HelpMeSee: Transforming Lives Through Training – Part II
Cataract and refractive surgeon Jay Arora explores how HelpMeSee simulation-based training supports improved surgical confidence and outcomes
After completing his ophthalmology residency and fellowship in New York City, Jay Arora opened his own private practice, Arora Eye, in Arizona. In part two of this series, Arora shares how valuable the HelpMeSee simulator has been in developing his confidence and ability.
Tell us about your experience with HelpMeSee…
In a solo practice, you are on your own. That is a great thing, but it means that your level of responsibility is much higher. You have to balance the needs of your practice with the best possible visual outcomes for patients. HelpMeSee was really important for me in this regard. I completed the program in a week – spending around 10 hours a day practicing on the simulator – and was able to develop a lot of great cataract surgery skills without any risk to a patient’s vision. The instructor and the simulator also helped me learn to manage complications. It gives you scenarios to figure out; for example, you might have broken the capsular bag and have to determine how best to manage the situation. Those “practice runs” have helped me smoothly address similar complications in real life – improving not just my surgical ability, but also my self-confidence.
Do you use the techniques you learned in your practice now?
Yes – there are a few maneuvers I use regularly. The way I hold my instrument is different now and that has saved time. The training has made my incisions cleaner and my entry points more accessible. I have learned a lot as a surgeon from the simulator training.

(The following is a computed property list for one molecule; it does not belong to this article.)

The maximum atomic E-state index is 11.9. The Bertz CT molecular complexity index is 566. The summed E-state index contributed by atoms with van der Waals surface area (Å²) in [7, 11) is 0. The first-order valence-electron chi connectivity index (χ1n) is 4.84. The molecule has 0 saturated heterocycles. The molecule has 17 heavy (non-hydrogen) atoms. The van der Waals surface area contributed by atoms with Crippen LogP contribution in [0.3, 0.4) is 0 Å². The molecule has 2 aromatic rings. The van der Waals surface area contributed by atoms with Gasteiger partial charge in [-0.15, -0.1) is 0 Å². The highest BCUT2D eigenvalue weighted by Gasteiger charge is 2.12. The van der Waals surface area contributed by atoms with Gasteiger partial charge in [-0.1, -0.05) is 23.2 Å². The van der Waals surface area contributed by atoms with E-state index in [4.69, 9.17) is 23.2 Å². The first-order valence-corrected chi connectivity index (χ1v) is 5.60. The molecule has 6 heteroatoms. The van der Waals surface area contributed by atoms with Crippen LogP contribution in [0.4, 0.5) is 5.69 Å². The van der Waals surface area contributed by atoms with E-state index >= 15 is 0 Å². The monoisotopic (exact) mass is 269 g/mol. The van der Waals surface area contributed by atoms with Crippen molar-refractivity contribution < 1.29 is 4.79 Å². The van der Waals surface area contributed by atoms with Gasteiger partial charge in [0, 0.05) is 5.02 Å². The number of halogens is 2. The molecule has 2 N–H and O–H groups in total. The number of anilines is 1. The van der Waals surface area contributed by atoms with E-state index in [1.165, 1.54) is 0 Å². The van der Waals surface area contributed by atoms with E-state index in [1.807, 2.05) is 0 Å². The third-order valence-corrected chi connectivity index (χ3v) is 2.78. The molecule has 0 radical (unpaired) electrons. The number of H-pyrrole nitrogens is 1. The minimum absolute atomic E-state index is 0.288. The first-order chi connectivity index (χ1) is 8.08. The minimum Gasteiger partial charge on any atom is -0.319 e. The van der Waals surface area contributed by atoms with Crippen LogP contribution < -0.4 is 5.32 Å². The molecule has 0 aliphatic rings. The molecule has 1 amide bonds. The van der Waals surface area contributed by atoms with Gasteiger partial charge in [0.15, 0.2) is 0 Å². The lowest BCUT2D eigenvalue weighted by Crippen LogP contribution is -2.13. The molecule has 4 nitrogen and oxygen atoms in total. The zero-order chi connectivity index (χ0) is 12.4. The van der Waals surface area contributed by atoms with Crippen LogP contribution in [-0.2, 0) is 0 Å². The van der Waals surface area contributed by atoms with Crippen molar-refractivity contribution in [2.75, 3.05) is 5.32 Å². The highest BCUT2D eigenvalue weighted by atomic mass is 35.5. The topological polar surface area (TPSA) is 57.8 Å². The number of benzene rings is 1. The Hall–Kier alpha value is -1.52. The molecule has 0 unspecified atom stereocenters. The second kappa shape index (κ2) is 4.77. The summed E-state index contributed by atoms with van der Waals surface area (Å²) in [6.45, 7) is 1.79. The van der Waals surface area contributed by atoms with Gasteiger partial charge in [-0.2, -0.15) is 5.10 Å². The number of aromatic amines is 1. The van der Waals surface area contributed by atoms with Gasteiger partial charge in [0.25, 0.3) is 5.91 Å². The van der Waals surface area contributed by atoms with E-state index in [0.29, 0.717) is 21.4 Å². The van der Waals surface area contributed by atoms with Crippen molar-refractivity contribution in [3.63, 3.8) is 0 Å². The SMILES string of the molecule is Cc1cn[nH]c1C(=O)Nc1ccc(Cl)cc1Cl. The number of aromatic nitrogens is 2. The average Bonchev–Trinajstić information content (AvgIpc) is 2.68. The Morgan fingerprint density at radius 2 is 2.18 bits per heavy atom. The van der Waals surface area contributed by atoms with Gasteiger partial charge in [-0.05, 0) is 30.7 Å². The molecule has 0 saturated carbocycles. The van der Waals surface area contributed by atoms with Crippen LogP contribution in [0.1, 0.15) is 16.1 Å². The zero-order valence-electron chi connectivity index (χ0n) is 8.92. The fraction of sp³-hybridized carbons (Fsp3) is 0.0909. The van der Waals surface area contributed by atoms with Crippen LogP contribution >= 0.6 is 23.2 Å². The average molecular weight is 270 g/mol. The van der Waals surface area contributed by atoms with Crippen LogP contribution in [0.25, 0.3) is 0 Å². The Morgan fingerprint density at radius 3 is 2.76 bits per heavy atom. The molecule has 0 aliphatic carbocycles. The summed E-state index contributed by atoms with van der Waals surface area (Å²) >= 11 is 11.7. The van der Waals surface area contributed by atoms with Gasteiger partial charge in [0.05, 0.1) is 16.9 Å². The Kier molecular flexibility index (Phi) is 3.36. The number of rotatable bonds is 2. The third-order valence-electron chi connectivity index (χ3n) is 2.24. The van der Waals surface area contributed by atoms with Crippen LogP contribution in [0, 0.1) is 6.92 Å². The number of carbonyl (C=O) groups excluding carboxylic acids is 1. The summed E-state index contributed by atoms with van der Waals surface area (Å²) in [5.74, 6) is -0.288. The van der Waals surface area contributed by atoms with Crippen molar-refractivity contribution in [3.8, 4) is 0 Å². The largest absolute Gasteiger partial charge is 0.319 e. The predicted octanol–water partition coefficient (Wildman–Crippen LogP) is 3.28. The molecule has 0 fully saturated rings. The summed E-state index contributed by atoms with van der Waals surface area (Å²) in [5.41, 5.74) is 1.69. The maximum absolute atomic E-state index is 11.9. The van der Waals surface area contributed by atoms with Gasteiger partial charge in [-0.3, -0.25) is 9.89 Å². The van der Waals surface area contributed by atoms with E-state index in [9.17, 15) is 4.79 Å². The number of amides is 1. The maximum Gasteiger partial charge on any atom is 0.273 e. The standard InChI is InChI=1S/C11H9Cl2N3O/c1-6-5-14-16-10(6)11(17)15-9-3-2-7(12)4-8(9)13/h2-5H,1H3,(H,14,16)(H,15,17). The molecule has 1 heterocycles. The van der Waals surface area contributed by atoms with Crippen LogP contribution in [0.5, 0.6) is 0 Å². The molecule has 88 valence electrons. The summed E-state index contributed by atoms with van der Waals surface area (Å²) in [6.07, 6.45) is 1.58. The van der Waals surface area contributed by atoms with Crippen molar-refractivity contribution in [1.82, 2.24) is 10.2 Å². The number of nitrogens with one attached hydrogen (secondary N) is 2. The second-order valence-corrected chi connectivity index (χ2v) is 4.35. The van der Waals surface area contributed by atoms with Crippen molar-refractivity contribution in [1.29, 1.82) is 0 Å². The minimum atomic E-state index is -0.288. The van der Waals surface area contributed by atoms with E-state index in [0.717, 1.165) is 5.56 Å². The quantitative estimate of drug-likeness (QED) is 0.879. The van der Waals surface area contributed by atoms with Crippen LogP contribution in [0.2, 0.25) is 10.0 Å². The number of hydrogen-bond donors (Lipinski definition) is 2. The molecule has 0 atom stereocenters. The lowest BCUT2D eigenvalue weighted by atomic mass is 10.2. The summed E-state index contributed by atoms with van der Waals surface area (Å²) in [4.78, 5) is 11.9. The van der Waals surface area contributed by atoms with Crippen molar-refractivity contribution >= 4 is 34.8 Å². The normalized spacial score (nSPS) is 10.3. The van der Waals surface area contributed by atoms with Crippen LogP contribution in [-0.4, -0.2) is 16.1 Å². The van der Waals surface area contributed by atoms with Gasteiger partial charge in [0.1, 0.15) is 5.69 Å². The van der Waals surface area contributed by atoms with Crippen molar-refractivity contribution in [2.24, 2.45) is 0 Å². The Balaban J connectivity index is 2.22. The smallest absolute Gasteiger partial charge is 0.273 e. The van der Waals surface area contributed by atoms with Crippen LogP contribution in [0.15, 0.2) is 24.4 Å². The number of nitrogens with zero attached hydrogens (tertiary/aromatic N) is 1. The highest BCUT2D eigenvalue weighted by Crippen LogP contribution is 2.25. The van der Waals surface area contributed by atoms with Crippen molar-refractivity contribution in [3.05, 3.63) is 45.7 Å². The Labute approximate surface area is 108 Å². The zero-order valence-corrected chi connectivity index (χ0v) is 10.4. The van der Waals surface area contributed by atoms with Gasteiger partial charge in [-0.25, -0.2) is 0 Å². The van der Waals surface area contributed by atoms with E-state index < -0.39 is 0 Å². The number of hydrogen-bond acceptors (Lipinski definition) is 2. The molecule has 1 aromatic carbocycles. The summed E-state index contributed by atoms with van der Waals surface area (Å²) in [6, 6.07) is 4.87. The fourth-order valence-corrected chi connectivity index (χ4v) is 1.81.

What would you say to ophthalmologists who want to explore HelpMeSee?
As ophthalmologists, we always strive for perfection when it comes to our patients’ vision. Unfortunately, until now, the only way to refine our skills was through practice on patients. The HelpMeSee simulator gives you all the benefits of practice without the risk of permanently altering a patient’s vision. I think it is extremely important for surgeons who don’t have a lot of experience to take their time practicing techniques and perfecting their craft. This ensures that, the first time a surgeon steps into the operating room, the scenario is already familiar. I also think a lot of surgery involves mental stability – you need the knowledge (and belief) that you can get through the procedure without making significant mistakes. When you have confidence in your ability to do something, you perform much better. The HelpMeSee simulator feels more like a real eye than an actual eye does. The haptic feedback and the ability to feel as though you are actually inside the eye makes the real-life operating room feel like second nature after simulation-based training.
Do you think simulation is equally helpful in high- and low-resource settings?
Most US Hospitals use makeshift simulators that are ineffective at providing adequate training in skills that translate to the real surgical world. There is no haptic feedback, no visual feedback, and residents often leave the simulator unsure as to whether or not they completed the task correctly. Having finished residency 5 years ago, I have a fairly good understanding of the training curriculum. I think there needs to be a significant push for residency programs in the US and other developed nations to enroll trainees in HelpMeSee simulation-based Centers to further enhance surgical skills. It really does make a significant difference in surgical education, regardless of where in the world a surgeon is training.
Communicating stories in a way that is accessible to all was one of the focal points of my Creative Writing degree. Although writing magical realism is a fun endeavor (and one I still dabble in), getting to the heart of human stories has always been the driving motivator behind my writing. At Texere, I am able to connect with the people behind scientific breakthroughs and share their stories in a way that is impactful and engaging.